Organ donation helps save lives

2016-10-06 06:00
Vincent Jacobs, beneficiary, Brenda Masuku, the first black South African to donate stem cells and Councillor Siyabulela Mamkeli, the Mayoral Committee Member for Health, at V&A Waterfront, on Thursday. PHOTO: Mbongiseni Maseko

Vincent Jacobs, beneficiary, Brenda Masuku, the first black South African to donate stem cells and Councillor Siyabulela Mamkeli, the Mayoral Committee Member for Health, at V&A Waterfront, on Thursday. PHOTO: Mbongiseni Maseko

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The South African Bone Marrow Registry (SABMR) recently celebrated its 25th anniversary of successfully matching unrelated donors to patients who have rare blood diseases.

The event also served as an opportunity for two patients to meet the donors of their bone marrow stem cell for the first time and also as the launch of their book titled An Uncommon Gift, which contains information about the disease.

According to SABMR, every year, hundreds of South Africans with blood diseases such as leukaemia and bone marrow failure reach a stage where their only chance of survival is by receiving a bone marrow stem cell transplant from a healthy donor.

“Approximately 30% of patients find a match within their families whilst the other 70% rely on finding a match from an unrelated donor to provide them with the chance of survival.”

SABMR currently has 72 000 registered bone marrow donors in its database and the chance of finding a match for a patient diagnosed with a blood disease is one in 100 000, which makes South African based donor recruitment essential.

Dr Charlotte Ingram said: “Bone marrow is the tissue that produces red blood cells to carry oxygen, white blood cells to fight infection and platelets to prevent bleeding– all are required to sustain life. The transplanted cells taken from the donor replace the recipient’s cancerous cells that have been destroyed by chemotherapy and these healthy cells then produce the new red and white blood cells, as well as platelets.”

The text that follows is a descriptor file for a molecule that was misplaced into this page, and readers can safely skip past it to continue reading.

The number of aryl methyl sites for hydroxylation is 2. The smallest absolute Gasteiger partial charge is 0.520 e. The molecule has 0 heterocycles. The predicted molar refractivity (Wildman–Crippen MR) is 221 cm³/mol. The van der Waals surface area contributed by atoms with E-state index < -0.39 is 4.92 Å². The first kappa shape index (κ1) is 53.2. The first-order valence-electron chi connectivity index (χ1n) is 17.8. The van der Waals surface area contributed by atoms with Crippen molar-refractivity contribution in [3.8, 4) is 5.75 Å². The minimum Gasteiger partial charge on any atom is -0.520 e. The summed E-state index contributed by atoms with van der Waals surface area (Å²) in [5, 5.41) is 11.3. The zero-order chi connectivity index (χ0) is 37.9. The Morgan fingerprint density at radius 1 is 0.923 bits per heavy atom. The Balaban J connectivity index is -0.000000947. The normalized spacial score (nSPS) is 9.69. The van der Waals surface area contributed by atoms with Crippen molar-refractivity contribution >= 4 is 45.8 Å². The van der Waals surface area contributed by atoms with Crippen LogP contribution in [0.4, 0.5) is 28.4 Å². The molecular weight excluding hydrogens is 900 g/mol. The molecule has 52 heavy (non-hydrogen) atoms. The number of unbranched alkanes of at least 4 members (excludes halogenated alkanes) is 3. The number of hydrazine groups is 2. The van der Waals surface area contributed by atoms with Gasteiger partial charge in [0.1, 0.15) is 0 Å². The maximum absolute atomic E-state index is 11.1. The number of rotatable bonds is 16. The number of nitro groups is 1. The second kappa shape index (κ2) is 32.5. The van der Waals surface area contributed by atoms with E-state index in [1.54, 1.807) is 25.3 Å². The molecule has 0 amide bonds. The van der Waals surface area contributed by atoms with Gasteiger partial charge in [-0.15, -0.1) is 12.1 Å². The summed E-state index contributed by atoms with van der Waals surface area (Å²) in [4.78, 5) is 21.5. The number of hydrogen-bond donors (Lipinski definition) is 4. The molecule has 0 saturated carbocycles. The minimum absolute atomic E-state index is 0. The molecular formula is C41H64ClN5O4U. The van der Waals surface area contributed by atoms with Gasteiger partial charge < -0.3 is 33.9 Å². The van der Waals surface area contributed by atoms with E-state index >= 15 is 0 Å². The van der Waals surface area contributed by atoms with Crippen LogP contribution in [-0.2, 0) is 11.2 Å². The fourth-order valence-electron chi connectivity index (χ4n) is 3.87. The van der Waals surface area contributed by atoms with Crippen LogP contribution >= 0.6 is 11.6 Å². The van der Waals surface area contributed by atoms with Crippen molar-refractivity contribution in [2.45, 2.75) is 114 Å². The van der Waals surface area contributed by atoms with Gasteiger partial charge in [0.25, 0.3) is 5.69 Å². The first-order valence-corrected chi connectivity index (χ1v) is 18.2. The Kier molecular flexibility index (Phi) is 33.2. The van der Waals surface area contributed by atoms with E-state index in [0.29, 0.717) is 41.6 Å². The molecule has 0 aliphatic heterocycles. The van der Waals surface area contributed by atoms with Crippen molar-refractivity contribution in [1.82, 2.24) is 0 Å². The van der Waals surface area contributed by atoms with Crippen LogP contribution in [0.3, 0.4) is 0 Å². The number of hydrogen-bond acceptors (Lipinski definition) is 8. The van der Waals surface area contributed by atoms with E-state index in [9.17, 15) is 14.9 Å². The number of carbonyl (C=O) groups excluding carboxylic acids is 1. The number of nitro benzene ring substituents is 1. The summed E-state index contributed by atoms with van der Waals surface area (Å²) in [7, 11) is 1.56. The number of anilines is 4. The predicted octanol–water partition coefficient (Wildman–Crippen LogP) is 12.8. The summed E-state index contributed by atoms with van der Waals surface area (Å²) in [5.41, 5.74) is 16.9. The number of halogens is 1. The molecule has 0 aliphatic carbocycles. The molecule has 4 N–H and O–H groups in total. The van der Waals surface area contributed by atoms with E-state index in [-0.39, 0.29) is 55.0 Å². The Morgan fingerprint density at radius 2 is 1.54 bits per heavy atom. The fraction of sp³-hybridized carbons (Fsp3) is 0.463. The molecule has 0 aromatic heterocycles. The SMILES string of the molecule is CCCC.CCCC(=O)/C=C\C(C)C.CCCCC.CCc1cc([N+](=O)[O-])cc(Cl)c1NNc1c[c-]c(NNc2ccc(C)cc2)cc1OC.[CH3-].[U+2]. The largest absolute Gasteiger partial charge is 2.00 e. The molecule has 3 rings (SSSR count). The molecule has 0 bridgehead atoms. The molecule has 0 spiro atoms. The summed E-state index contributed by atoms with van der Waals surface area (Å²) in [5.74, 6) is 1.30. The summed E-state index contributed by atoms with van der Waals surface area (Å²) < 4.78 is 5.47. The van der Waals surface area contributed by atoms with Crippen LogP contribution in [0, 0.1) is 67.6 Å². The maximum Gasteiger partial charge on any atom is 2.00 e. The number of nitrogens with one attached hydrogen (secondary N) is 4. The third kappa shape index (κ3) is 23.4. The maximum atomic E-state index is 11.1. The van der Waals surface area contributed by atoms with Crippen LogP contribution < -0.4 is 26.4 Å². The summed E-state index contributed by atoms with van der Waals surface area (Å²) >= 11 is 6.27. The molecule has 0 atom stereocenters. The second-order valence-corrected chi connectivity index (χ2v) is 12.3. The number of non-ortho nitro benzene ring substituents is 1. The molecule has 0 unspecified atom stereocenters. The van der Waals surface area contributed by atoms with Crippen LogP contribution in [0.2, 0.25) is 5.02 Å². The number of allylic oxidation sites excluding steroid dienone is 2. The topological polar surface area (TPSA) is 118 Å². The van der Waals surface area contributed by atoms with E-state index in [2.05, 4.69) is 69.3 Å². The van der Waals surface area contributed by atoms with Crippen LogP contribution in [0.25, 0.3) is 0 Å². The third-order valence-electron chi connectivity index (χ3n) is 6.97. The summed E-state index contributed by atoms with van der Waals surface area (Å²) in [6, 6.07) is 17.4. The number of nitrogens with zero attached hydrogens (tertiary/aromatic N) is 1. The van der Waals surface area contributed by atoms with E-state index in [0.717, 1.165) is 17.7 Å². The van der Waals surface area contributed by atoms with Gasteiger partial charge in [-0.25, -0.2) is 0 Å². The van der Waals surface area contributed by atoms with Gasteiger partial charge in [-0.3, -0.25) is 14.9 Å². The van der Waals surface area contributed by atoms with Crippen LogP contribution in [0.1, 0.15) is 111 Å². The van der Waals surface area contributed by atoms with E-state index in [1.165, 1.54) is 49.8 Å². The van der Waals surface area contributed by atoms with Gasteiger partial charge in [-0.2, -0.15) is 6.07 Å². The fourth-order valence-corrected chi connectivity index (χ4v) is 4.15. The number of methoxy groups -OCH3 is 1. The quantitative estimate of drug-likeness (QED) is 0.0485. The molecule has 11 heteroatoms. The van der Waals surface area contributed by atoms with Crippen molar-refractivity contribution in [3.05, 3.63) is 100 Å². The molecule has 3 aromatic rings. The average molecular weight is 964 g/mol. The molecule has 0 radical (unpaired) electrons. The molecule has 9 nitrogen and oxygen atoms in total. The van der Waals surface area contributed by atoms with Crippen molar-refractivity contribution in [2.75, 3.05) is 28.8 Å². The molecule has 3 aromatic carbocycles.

Nello Nkatu, the mother of Zivile Nkatu,7, and who was diagnosed with leukaemia when he was two months old, said she knew about the disease only after her son became sick.

She said he started by crying every time she breast fed him and then he started bleeding from his mouth.

She said after her son turned pale, she took him to hospital, and was shocked to learn that his only chance of survival was to receive blood from someone else.

“I did not know that children can also be diagnosed with cancer, I thought it was only for old people. We lack such information,”

Nkatu said her son only had few matching donors, who were all based abroad, but she could not afford to pay for the stem cell transplant.

They had to wait for about five years before help could come their way.

She said Zivile responded well to treatment after the transplant was performed in 2014.

He started going to school last June after his doctor gave them the green light.

In June 2015, Nkatu embarked on a mission to educate others about the importance of donating blood and also raises awareness about the disease.

She has since appeared in a documentary titled “Gift of Life” which was aired on the Etv programme called Check Point, in November 2014.

Vincent Jacobs, is a patient from the Northern Suburbs.

On the day, he met his German donor for the first time. A retired rugby player, Jacobs was operated on in 2009.

“I have no siblings, so it made it even harder for me to get someone who could be a matching donor.

He had been living with the illness for 11 years.

“I was vomiting a lot and had lost too much weight. It was not an easy time for me, but I stayed positive in life.

I am now feeling much better after the transplant and I want to make a difference in other patients for them to be strong,” Jacobs said.

Jacobs had lost his job as a Correctional Officer at Pollsmoor Prison because of the disease. Brenda Masuku, the first Black South African to donate stem cells to a non-related patient, said she was ignorant about donating until she started working for Liberty Life in 2002.

Masuku donated to a girl in the United States in 2002, but the patient passed on four years later. “I had been with colleagues to visit a boy suffering from leukaemia in hospital, and then decided to register as a donor.

I had never been exposed to such information before that. It is important for people to donate, because you could save a life by so doing,” Masuku said.

Mayoral Committee Member for Health, Councillor Siyabulela Mamkeli, said he also did not know about bone marrow transplants and that there is a need for the community to start knowing about such things.

“We have our own beliefs regarding some diseases that we know nothing about.”

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